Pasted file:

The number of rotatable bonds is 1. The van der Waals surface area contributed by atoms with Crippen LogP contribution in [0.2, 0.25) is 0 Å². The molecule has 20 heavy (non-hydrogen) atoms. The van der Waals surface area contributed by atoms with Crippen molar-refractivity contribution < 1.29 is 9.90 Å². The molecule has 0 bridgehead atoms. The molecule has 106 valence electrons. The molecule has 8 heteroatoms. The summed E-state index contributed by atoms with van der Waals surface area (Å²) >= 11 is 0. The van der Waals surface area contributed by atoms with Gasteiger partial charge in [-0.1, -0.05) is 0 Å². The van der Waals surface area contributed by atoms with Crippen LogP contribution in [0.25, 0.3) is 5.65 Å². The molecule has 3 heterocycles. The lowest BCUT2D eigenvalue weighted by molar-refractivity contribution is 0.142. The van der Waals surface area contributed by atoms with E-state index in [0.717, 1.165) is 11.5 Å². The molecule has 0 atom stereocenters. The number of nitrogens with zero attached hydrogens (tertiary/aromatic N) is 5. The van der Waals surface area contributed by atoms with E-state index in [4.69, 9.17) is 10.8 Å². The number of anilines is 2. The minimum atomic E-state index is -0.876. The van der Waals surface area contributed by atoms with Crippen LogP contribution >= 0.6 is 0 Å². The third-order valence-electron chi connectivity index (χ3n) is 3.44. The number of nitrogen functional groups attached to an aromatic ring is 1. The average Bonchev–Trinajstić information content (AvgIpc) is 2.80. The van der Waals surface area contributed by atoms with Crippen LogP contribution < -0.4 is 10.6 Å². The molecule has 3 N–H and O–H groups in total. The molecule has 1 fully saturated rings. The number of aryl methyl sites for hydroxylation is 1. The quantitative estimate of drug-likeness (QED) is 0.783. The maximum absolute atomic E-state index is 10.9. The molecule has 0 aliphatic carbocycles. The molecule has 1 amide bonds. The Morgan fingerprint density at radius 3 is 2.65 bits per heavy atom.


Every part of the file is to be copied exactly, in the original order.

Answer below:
The number of rotatable bonds is 1. The van der Waals surface area contributed by atoms with Crippen LogP contribution in [0.2, 0.25) is 0 Å². The molecule has 20 heavy (non-hydrogen) atoms. The van der Waals surface area contributed by atoms with Crippen molar-refractivity contribution < 1.29 is 9.90 Å². The molecule has 0 bridgehead atoms. The molecule has 106 valence electrons. The molecule has 8 heteroatoms. The summed E-state index contributed by atoms with van der Waals surface area (Å²) >= 11 is 0. The van der Waals surface area contributed by atoms with Gasteiger partial charge in [-0.1, -0.05) is 0 Å². The van der Waals surface area contributed by atoms with Crippen LogP contribution in [0.25, 0.3) is 5.65 Å². The molecule has 3 heterocycles. The lowest BCUT2D eigenvalue weighted by molar-refractivity contribution is 0.142. The van der Waals surface area contributed by atoms with E-state index in [0.717, 1.165) is 11.5 Å². The molecule has 0 atom stereocenters. The number of nitrogens with zero attached hydrogens (tertiary/aromatic N) is 5. The van der Waals surface area contributed by atoms with E-state index in [4.69, 9.17) is 10.8 Å². The number of anilines is 2. The minimum atomic E-state index is -0.876. The van der Waals surface area contributed by atoms with Crippen LogP contribution >= 0.6 is 0 Å². The third-order valence-electron chi connectivity index (χ3n) is 3.44. The number of nitrogen functional groups attached to an aromatic ring is 1. The average Bonchev–Trinajstić information content (AvgIpc) is 2.80. The van der Waals surface area contributed by atoms with Crippen LogP contribution < -0.4 is 10.6 Å². The molecule has 3 N–H and O–H groups in total. The molecule has 1 fully saturated rings. The number of aryl methyl sites for hydroxylation is 1. The quantitative estimate of drug-likeness (QED) is 0.783. The maximum absolute atomic E-state index is 10.9. The molecule has 0 aliphatic carbocycles. The molecule has 1 amide bonds. The Morgan fingerprint density at radius 3 is 2.65 bits per heavy atom.